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When Everett Democrat Nick Harper abandoned his state Senate seat earlier this month, you might have thought voters would be the ones to pick his replacement. You’d have been right 100 years ago. Not today. Washington’s original state constitution required that special elections be held to fill vacancies in the House or Senate. A change enacted in 1929 shifted the state to an appointment process and put county councils in charge of finding suitable successors from any political party.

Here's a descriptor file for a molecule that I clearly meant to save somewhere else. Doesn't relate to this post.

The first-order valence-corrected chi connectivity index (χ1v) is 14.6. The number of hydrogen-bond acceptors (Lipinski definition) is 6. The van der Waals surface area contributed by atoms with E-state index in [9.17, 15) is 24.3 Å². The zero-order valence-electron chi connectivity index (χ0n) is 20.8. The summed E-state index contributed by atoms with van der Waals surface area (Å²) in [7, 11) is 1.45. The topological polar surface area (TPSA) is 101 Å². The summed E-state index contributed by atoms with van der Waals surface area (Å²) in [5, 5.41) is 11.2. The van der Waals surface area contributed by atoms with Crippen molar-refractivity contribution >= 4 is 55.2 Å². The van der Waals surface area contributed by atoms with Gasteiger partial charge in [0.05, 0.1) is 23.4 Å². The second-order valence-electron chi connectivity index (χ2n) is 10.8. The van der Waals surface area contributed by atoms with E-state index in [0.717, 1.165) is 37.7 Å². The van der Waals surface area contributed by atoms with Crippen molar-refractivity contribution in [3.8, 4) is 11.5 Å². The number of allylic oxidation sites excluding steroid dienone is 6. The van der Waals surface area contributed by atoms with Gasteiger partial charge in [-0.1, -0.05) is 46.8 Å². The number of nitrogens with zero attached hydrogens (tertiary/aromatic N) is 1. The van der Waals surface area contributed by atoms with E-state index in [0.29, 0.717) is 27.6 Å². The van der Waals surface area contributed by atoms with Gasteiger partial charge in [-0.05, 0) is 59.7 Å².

Initiative 522 failed to pass for more reasons than just the $22 million opponents shelled out to defeat it. All those bucks certainly made a difference; it was the most money ever spent against an initiative in state history, so far. Had those pushing the food labeling initiative done a better job seeding their message throughout the state and tilling the fields of voters, they could have harvested victory.